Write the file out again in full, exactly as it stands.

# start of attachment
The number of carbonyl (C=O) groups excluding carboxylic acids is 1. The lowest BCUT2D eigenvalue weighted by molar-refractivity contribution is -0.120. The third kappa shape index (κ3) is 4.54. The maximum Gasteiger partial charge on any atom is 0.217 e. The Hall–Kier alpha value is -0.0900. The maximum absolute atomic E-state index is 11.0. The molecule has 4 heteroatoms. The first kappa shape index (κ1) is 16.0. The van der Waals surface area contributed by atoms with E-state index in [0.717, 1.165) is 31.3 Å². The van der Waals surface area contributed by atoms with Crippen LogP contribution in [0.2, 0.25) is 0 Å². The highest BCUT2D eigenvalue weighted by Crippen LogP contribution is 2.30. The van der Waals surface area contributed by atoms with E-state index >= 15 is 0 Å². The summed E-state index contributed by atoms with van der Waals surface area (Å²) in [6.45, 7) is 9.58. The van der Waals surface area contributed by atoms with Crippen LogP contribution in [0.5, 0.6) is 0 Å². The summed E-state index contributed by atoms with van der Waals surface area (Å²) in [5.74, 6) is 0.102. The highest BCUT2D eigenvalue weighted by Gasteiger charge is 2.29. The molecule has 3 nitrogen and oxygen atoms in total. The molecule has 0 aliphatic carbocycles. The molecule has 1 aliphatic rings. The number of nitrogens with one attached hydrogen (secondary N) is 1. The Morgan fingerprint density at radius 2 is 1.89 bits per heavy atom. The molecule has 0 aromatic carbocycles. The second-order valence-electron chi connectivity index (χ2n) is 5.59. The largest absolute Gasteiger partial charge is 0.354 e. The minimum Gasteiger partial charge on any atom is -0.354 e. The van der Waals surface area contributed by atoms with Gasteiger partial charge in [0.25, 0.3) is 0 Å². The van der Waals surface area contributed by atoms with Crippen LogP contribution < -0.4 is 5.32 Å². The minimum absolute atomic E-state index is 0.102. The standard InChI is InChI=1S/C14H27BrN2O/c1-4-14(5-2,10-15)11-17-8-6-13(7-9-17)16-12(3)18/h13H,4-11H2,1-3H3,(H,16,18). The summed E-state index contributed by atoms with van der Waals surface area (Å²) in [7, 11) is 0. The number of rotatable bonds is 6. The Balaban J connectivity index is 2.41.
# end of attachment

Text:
The number of carbonyl (C=O) groups excluding carboxylic acids is 1. The lowest BCUT2D eigenvalue weighted by molar-refractivity contribution is -0.120. The third kappa shape index (κ3) is 4.54. The maximum Gasteiger partial charge on any atom is 0.217 e. The Hall–Kier alpha value is -0.0900. The maximum absolute atomic E-state index is 11.0. The molecule has 4 heteroatoms. The first kappa shape index (κ1) is 16.0. The van der Waals surface area contributed by atoms with E-state index in [0.717, 1.165) is 31.3 Å². The van der Waals surface area contributed by atoms with Crippen LogP contribution in [0.2, 0.25) is 0 Å². The highest BCUT2D eigenvalue weighted by Crippen LogP contribution is 2.30. The van der Waals surface area contributed by atoms with E-state index >= 15 is 0 Å². The summed E-state index contributed by atoms with van der Waals surface area (Å²) in [6.45, 7) is 9.58. The van der Waals surface area contributed by atoms with Crippen LogP contribution in [0.5, 0.6) is 0 Å². The summed E-state index contributed by atoms with van der Waals surface area (Å²) in [5.74, 6) is 0.102. The highest BCUT2D eigenvalue weighted by Gasteiger charge is 2.29. The molecule has 3 nitrogen and oxygen atoms in total. The molecule has 0 aliphatic carbocycles. The molecule has 1 aliphatic rings. The number of nitrogens with one attached hydrogen (secondary N) is 1. The Morgan fingerprint density at radius 2 is 1.89 bits per heavy atom. The molecule has 0 aromatic carbocycles. The second-order valence-electron chi connectivity index (χ2n) is 5.59. The largest absolute Gasteiger partial charge is 0.354 e. The minimum Gasteiger partial charge on any atom is -0.354 e. The van der Waals surface area contributed by atoms with Gasteiger partial charge in [0.25, 0.3) is 0 Å². The van der Waals surface area contributed by atoms with Crippen LogP contribution < -0.4 is 5.32 Å². The minimum absolute atomic E-state index is 0.102. The standard InChI is InChI=1S/C14H27BrN2O/c1-4-14(5-2,10-15)11-17-8-6-13(7-9-17)16-12(3)18/h13H,4-11H2,1-3H3,(H,16,18). The summed E-state index contributed by atoms with van der Waals surface area (Å²) in [7, 11) is 0. The number of rotatable bonds is 6. The Balaban J connectivity index is 2.41.